Sunday, February 14, 2010

Jeannette February 14th, 2010

It's the middle of February, and very hot over here in Malawi! It hasn't rained in over a week, which is a long time for over here. We're praying that the rains come really soon. Not too much has happned over here, but since we haven't writen in our blog since October, I guess there's quite a bit to update. We'll both share a story over the past few months, and save the other stories for other blog posts.

Over Christmas break, I, Jeannette, got to go to the Crisis Nursery Center more often. My friend and I just go to help feed the 20 kiddos there and just hold them. There are always about five "mothers" there at a time, but as you can imagine they can't hold all the babies. So, when there are more hands to go around, the kids are able to get held more. The older kids crave attention of anyone who will love on them, so they will just sit there and look at you, as you feed the other kids. I love going there and seeing those cute faces, but at the same time, it's hard, because there's always at least one new face when I go, and at least one has died to malaria or something else. I haven't gone often since school has started, but I hope to go several more times before we head home to have our baby.

School is going pretty well. The kids are keeping me busy, which I enjoy, but I do find that I get really tired by the end of the day. I stay after school every day of the week for extra tutoring. It's really great to see how each child that I'm tutoring is learning a little more each day. I just hope they are able to retain it. :) I have been working with  Korean girl two days a week, after school, for a half an hour, and just recently, I have been able to see a big change. She still has a long way to go, but she is slowly learning English and she definitely enjoys it more when I work with her one-on-one.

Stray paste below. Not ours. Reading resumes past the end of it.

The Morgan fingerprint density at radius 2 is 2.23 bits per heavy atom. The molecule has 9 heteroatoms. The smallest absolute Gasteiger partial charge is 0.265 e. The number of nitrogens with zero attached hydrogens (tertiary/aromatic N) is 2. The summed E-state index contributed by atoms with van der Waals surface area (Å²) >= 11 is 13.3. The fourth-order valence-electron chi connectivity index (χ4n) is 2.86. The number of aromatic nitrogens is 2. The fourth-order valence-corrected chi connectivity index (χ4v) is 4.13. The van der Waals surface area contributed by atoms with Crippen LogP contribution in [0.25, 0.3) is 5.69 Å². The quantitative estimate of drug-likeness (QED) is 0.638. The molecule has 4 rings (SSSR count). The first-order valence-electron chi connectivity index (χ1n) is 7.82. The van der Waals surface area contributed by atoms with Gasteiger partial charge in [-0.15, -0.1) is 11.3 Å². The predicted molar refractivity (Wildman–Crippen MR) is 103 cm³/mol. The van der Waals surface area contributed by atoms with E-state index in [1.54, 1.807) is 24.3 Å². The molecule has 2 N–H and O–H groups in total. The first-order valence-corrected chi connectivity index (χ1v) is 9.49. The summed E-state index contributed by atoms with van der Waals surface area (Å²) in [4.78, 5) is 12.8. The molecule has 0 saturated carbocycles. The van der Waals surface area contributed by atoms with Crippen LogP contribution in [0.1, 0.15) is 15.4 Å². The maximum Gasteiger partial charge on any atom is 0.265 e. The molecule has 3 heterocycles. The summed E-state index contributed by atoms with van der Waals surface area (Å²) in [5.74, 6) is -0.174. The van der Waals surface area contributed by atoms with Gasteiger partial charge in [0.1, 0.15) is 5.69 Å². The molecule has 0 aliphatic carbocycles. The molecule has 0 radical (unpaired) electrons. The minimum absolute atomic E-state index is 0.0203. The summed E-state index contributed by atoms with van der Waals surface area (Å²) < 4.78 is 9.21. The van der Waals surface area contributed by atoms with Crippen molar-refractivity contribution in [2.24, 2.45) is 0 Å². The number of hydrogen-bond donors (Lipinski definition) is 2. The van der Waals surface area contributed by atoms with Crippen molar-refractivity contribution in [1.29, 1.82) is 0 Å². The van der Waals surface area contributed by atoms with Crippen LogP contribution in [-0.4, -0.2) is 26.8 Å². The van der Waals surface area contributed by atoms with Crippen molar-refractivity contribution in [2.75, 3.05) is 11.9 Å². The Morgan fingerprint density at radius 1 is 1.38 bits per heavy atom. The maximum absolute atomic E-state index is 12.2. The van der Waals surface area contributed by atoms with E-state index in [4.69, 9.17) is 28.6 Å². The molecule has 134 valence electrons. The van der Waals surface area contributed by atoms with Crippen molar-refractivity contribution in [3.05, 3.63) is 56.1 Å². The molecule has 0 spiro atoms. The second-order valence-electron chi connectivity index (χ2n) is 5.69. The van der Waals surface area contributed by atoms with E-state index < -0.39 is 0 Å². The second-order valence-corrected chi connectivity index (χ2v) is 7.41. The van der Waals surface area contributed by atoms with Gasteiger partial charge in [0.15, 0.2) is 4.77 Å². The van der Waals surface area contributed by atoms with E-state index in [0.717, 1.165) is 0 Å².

Sunday, October 11, 2009

Refugee Camp (A story from Derek)

The day started off pretty well.  Jeannette had to run off to school at about 630am to get ready for her School day which started at 715am.  The school is only about a 5 minute walk which can seem like just a 20 second walk or a 30 minute walk depending on the day.
We wake up each morning around 530am to 600am.  I usually try to get the coffee going and then take some breakfast out onto the back porch.  I don't do it every morning, but I try to sit out on the porch, wait for my coffee to cool off a little, and enjoy the sunrise.  The back of our house looks at a small yard area and then a wall which surrounds the campus.  Our garden is against the wall as is our little goat pen and Chicken Coop/structure.  I enjoy walking in the back and see how some of the new seeds have come up and how the Maize has grown.  We have a small garden but it is growing (....I did not mean for that to be a pun.)
   This particular morning was a Thursday and I try to meet up with a good friend around 7am.  I do not have to teach any Jr. High or High School PE classes on Tuesday or Thursday Mornings so usually I try to network with the other Colleges and Teams in Lilongwe and try to arrange some games with our ABC teams.  I also will stop by a few stores and re-stock the Gym Snack Bar (called a Tuck Shop here).  We use it to raise money for the Sports Program here.  My friend James and I try to pray and just talk about life.  He is one of the Doctors here at the ABC clinic and he is fast becoming a great friend.